Blog Archives

How to Sit: The Plight of the Desk Jockey

Who taught you how to sit?  I’m guessing nobody, you probably just figured out how to do it by trial and error when you were a baby.  You learned how to stay upright and eventually not fall over while resting on your butt; that was a major milestone when you were 8 months old, but you haven’t been given much credit for it later in life, have you?  Unfortunately, it’s later in life that you are going to need to be good at it, because chances are you are going to be spending multiple hours a day staring at a computer screen.  It is time you learned how to sit properly.


*Movements and postures demonstrated well in the video at the end of this post

Our bodies are built to deal with the vertical load of gravity, but at the same time are inherently lazy when it comes to holding everything up properly.  We have a tendency to get engrossed in what is visually in front of us with little regard to how we have positioned our bodies to allow our eyes to see what we want to see.  Your brain has a head righting reflex that tries to keep your head looking straight forward in the easiest way possible; unfortunately this usually comes at the expense of your neck and back.

The goal of sitting properly is to effectively vertically stack your torso and head on top of your pelvis and hips in a nice gentle S-curve.  The odds of you doing this properly are stacked against you for a few reasons.  First, most people have one, two or three of the following: forward head posture, an overly braced lower torso, and/or really flexible or really stiff hips.   Second, most chairs are not designed very ergonomically and promote slouching more than support.  Read More

Posted in Blog, Posture Tagged with: , , , , ,
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How to Stand: Postural Pulp Fiction

The goal of standing is to vertically stack your spine with a gentle S-curve from your tail bone up to the base your skull.  If you look at your side profile, you should be able to draw a straight line down from your earlobe, through your shoulder, the mid line of your torso, your hip, knee and ankle.

This is my Pulp Fiction video/post (the video captures the movements you need to learn).  I am showing you the ending first, so you know what you are working towards.  You may find yourself coming back to this frequently and will progressively find it easier and easier to accomplish.  To start with, standing the way I am describing may feel weird and be really hard, but will look a lot more normal than it feels.  It will challenge everything you are bad at and your brain’s perception of what is vertical.  A mirror to look at your side profile can be an important tool to help you see what I am showing you, but you need to learn to progressively feel it instead of having to see it.

Step 1 is to learn to use your diaphragm to support your torso upward and stop leaning backwards.  Imagine there are two half balloons inside the lower part of your ribcage that you can inflate by taking a deep breath into your lower back ribs.  This should lengthen and stretch the lower part of your thoracic spine.  It may also feel like it tips you forward.  This is the part of your back that was accommodating your neck, but we are going to try and stop that.  If you look in the mirror, you will likely see that it is your head that is forward and that your trunk is now actually quite vertical instead of tipped backward.  Read More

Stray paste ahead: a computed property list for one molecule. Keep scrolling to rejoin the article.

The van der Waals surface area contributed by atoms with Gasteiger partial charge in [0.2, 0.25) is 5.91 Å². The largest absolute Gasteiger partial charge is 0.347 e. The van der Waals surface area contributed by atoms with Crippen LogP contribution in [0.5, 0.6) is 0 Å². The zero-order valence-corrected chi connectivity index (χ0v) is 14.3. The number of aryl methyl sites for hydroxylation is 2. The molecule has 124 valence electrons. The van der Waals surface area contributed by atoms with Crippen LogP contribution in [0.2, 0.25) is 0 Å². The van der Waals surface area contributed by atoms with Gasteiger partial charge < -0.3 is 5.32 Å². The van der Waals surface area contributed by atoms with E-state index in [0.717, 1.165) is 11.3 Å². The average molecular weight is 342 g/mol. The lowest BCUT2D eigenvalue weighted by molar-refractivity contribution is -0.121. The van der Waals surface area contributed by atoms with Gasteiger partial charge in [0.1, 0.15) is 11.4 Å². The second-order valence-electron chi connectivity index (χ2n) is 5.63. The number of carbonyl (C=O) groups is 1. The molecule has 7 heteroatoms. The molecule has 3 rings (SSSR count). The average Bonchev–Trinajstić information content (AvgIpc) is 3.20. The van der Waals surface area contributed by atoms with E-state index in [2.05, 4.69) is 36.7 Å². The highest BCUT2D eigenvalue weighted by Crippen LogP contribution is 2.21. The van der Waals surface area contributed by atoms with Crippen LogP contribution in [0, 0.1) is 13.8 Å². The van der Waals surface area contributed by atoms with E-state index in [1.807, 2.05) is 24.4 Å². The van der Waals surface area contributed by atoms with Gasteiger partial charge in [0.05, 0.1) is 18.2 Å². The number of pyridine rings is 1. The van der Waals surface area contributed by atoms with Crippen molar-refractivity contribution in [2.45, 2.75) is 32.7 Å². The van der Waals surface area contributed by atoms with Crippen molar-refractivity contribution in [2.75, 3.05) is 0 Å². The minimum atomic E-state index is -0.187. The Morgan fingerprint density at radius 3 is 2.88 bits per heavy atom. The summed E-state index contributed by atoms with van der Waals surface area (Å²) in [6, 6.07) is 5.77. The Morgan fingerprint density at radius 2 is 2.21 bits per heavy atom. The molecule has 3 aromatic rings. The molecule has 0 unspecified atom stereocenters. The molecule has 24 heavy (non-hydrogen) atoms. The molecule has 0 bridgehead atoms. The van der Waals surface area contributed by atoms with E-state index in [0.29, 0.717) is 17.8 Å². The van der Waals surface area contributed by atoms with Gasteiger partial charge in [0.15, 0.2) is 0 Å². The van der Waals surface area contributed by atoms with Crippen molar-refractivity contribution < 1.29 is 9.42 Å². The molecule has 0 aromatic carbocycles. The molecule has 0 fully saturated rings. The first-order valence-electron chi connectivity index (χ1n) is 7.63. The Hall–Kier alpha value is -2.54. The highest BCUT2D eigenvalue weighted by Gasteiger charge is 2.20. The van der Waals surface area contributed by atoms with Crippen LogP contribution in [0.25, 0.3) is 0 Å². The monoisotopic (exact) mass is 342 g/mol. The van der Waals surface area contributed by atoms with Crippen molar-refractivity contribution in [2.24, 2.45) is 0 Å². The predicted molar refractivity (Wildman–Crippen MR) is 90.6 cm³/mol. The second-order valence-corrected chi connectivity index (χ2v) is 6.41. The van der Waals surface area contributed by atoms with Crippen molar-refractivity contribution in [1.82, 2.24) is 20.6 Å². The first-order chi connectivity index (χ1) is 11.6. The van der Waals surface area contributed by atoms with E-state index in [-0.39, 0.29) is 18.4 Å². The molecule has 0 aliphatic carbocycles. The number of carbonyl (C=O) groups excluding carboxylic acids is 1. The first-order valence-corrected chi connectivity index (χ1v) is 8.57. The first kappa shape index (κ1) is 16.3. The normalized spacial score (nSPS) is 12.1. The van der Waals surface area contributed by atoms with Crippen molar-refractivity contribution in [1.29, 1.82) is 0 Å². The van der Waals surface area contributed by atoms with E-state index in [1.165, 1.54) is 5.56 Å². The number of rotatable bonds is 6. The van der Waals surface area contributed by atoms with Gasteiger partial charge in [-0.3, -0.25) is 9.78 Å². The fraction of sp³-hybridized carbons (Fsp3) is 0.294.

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Everything your mother taught you about posture is WRONG

Big Myth:

  • Chest up, shoulders back and down is the best posture

Most people think of posture as simply the need to keep your chest up and your shoulders back and down.  Sounds like a simple feat right?!  Then why will most people admit that they think they have bad posture?  The answer to that is because good posture is not a simple thing, it is actually a learned, coordinated skill that encompasses the whole body.  We are what we repeatedly do and our posture is a reflection of our childhood, our sports, our jobs, our emotions and our attitudes.

There is a continuum of flexibility and mobility among the population.  Some people are naturally very loose jointed and hypermobile while others are compressed and stiff as a board.  Where you end up on the spectrum seems to be partly genetic and partly personality.  The people that fall in the middle or the average/normal people tend to have the least pain and injury problems.  The further a person strays in either direction from the average the more and more posture, movement and pain problems they tend to develop.  There is not one perfect posture for everybody, but there is a norm that we should all be trying to achieve no matter which side of normal we are on.

Compressed/Hypomobile——————Average———————-Hypermobile
“Stiff as a board”                                            “Normal”                             “Loosey-goosey”

Our bodies are brilliantly built to deal with gravity as a constant downward force, unfortunately most people don’t know how to use their bodies properly or efficiently and end up with muscle imbalances, pain and dysfunction.  Posture should be looked at as a life skill not a genetic trait we can blame on our parents.  A very basic understanding of anatomy and biomechanics can save people a lot of grief throughout life. Read More

Posted in Blog, Knees, Low Backs, Mid Backs, Necks, Pain, Posture, Shoulders Tagged with: , , , , , , , ,
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